“As God is my witness, I thought Turkeys could fly!”
- Arthur C. Carlson, (WKRP Station Manager) 1978 – after a Thanksgiving promotional stunt went horribly wrong
This *is* too cool. A nice add-on for your Xbox or PS2 to allow you to plug in a mouse and keyboard.
I’ve always played FPS games on my PC (is there any other way?). Last year I hooked up with the ThoughtWorks guys and would play Halo late into the night. Let me tell you, playing Halo with a game controller is crap.
I kept asking them “why is it so slow” while they were commenting how fast it was? I’m used to doing a 180, fire off a few rounds, and jump back to carry on without breaking a breath in UT or Quake. Halo was painful as I watched the scenery as I lollygagged around.
Now having a keyboard and my XBox (won one at some silly Microsoft architecture touchy-feely thing) together? That just plain rocks. Of course the bitching I hear now from the console purists is that it throws a wrench in the level playing field they claim they had before. People with the mouse/keyboard combo will outplay a controller. Well, duh.
…like a fat kid on a… never mind.
No, this isn’t a SharePoint thing. I don’t know who it is that got me switched but I was reading a blog and lingered over to MapPoint to check out the rumblings. I’m sure thousands of people out there (and the 3 that read this blog) have used MapQuest. Plug an address in, get a map back and directions on how to get there from wherever you want. Very cool stuff.
MapPoint is the Microsoft version of this and it’s pretty slick. Maybe it’s just infrastructure, but I found it much snappier than MapQuest. Also IMHO the maps are better looking and you can reduce all the clutter that’s usually on a map and print out just want you want.
Like I said. Cool stuff. Yeah, a geek that gets hyped about a website and it’s not porn. Probably something wrong there that I’ll talk to a therapist about someday.
While it’s relatively straightforward to produce126 inch by 200 inch + maps in strips with MapInfo (a desktop GIS mapping tool) using a large format plotter, you can do it with MapPoint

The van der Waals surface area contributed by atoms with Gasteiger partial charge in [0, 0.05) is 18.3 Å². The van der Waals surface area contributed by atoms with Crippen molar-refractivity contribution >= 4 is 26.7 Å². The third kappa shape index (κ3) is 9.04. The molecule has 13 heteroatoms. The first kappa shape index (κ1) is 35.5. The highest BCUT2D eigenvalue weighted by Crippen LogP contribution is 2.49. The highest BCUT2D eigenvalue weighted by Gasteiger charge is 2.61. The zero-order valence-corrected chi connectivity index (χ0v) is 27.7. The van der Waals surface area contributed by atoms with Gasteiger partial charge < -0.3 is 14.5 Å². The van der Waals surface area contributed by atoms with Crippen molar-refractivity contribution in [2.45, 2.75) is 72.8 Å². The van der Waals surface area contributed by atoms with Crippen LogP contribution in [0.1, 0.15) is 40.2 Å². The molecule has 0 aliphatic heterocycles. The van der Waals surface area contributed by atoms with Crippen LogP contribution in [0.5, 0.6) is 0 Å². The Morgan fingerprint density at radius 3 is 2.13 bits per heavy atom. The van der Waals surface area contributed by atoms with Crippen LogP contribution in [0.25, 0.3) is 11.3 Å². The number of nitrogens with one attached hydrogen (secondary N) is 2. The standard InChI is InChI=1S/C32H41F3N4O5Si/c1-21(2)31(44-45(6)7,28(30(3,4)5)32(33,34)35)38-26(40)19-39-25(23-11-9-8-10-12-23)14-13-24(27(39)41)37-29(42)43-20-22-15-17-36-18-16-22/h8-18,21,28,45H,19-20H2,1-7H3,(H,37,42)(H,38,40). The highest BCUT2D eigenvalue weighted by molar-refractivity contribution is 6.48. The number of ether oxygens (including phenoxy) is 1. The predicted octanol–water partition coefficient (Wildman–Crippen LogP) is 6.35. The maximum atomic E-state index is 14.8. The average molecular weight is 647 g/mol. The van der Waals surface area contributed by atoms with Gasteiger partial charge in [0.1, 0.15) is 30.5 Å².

Check out “Huge Detailed Maps With MapPoint 2004″ in a recent newsletter
And finally Eric Frost, besides being a cool name for an X-Man villian, is the Editor and Publisher of MP2K Magazine and has an RSS feed for MapPoint articles:
Somewhat old news but I missed the original airing on September 16, just before The Sims 2 was released. Will Wright showed up last night on a repeat broadcast of The Screen Savers with a few things to say about the game.
Creator Will Wright sat down for an interview with Alex Albrecht, who asked him whether the concept of a game about interior décor and toilet-flushing was a tough sell.
“When I was trying to sell the idea for the game, it didn’t do very well,” Wright admitted. “But people make a deep connection with the game and it becomes about them. The players can drive the experience wherever they want to go – it’s very open-ended.”
Does he ever get weirded out by some of the customizations that fans create?
“Actually, the coolest thing about the game is what the fans have created for it, taking it to peculiar directions like armadillos and nude Japanese politicians,” Wright said. “To me, that’s really cool – in a creepy way.”
The Sims 2 will include lifespans for its characters as they will grow older, and it will have different sets of behavior for different ages. Children may run away from home, while grandparents might help kids with their homework. But morbid players take note: babies can’t be killed in the game through mistreatment. Social Services will come and take them away.
The folks over at Rooster Teeth Productions, best known for their Red vs Blue comedy movies based on the Halo rendering engine, are branching out with a second series, with more of a sitcom flair, called The Strangerhood. This time, they’re using the Sims 2 game as their rendering engine.
As I “play” with The Sims 2, I’ve noticed the power of the movie making utilities they have. It really is a great little tool for would-be directors. I’m just waiting to see a shot-for-shot remake of Star Wars or Psycho using Sims 2 now